Usually, intestate succession only applies to assets owned by the decedent in their name alone. Also, many assets are not passed through a will and are unaffected by laws of intestacy, including:

  • Proceeds of a life insurance policy;
  • Payable-on-death bank accounts;
  • Property the decedent transferred into a living trust;
  • Funds held in a 401(k) or IRA;
  • Securities placed and held in a transfer-on-death account; and
  • Property the decedent owns with another in tenancy by the entirety or joint tenancy.

Whether or not the decedent has made a will, these assets will pass to their named beneficiary or to a property’s surviving co-owner.

Intestate Succession Recipients

In New York, assets are doled out based upon the surviving relatives a decedent has. Children, parents, siblings, and spouses are the most common recipients of assets through intestacy, but others may also inherit.

Some cases are straightforward – when a sole, close category of family exists. For example, when there are children but no spouse, the children inherit everything and vice versa. If the decedent has no spouse or descendants but surviving parents, then they inherit everything. If no spouse, descendants, or parents exists but the decedent had siblings, then they will receive all the intestate assets.

Spousal and Child Intestate Succession

In cases where the decedent has both a surviving spouse and descendants, the assets are split. The spousal share depends upon whether decedent has living descendants like children, grandchildren, or great grandchildren. If so, the spouse inherits the first $50,000 of the intestate property plus half the remaining balance while the rest is split among the descendants.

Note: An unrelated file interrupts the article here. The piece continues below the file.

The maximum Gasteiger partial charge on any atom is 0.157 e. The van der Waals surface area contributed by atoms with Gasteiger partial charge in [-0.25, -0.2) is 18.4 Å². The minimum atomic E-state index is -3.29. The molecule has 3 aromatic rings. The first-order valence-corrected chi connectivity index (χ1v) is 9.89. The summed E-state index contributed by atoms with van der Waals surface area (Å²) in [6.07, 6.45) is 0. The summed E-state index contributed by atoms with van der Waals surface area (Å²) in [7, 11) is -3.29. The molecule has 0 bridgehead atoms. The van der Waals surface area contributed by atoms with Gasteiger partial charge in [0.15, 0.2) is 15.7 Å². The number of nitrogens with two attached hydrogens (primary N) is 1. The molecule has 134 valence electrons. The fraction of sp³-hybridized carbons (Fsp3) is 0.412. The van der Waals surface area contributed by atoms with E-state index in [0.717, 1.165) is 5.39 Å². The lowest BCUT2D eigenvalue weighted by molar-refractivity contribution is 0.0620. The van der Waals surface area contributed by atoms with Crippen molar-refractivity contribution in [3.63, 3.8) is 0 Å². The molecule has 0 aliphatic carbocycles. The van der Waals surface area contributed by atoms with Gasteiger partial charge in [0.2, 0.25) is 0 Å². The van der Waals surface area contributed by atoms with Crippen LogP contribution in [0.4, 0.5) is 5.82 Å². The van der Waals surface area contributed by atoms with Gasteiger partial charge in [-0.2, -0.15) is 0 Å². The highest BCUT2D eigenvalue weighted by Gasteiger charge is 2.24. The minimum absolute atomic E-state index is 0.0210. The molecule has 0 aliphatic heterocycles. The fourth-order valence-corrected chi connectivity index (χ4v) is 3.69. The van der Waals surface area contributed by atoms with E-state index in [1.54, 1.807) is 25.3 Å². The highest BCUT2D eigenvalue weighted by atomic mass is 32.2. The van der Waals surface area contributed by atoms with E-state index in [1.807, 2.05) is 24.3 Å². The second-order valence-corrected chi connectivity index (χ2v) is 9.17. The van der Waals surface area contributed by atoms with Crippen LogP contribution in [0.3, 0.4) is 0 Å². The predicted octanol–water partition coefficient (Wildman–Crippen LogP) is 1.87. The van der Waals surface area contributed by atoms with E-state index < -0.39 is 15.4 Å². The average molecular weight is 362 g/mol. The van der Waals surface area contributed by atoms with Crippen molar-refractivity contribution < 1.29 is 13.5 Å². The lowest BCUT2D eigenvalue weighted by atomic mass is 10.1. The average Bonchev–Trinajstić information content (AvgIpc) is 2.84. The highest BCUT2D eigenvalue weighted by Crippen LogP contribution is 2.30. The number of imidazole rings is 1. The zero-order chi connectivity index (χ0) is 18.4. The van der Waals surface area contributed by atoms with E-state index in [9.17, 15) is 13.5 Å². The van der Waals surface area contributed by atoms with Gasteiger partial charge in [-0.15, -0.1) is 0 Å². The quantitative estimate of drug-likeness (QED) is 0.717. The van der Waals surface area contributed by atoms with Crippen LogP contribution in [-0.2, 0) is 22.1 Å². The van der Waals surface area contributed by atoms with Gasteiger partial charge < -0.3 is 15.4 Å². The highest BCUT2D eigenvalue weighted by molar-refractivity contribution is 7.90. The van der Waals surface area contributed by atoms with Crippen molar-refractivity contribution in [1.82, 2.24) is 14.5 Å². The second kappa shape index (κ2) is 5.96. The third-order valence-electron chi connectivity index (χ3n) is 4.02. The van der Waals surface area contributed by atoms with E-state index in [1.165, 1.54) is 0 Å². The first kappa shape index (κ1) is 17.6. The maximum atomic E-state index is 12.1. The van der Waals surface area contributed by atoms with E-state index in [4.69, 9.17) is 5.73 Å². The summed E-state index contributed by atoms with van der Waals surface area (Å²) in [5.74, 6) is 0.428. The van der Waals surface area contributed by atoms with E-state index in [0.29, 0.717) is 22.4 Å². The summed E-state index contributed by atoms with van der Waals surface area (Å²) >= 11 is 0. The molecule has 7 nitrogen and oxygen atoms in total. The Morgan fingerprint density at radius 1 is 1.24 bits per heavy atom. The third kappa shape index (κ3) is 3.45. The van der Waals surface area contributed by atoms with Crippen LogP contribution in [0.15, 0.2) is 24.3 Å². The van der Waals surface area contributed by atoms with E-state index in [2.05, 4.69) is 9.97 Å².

If the decedent has no will but has children, in New York they will receive an intestate share. The size of each child’s share is dependent upon the number of children decedent has and whether the decedent also has a spouse. To inherit, the children must also legally be considered children by the state of New York. Though for many people this is not at issue, confusion may arise when the decedent has:

  • Stepchildren;
  • Foster children;
  • Adopted children;
  • Children born out of marriage;
  • Posthumous children; and
  • Grandchildren.

Situations, where these individuals exist and are potentially posed to inherit, can become complex and tricky, so consulting an attorney experienced in New York estate law is advisable.

When a Decedent Has No Family

Dying with no will and without any family is a rare occurrence. This is because New York estate laws are designed to ensure a decedent’s property passes to anyone even remotely related to them, such as a:

  • Child;
  • Grandchild;
  • Spouse;
  • Sibling;
  • Niece or nephew;
  • Great niece or great nephew; or
  • Cousin.

If the decedent truly leaves no family members behind, all their property will be forfeit (or “escheat”) to New York State. This is one reason it is so important to understand estate law issues and ensure decisions are discussed with a New York estate attorney and decisions made to avoid this outcome.

New York Estate Planning Law Firm

At MOWK Law, we are here to help you will all your New York wills, trusts and other estate planning needs. The time to plan is now—get in touch with us today to start or revise your estate plan.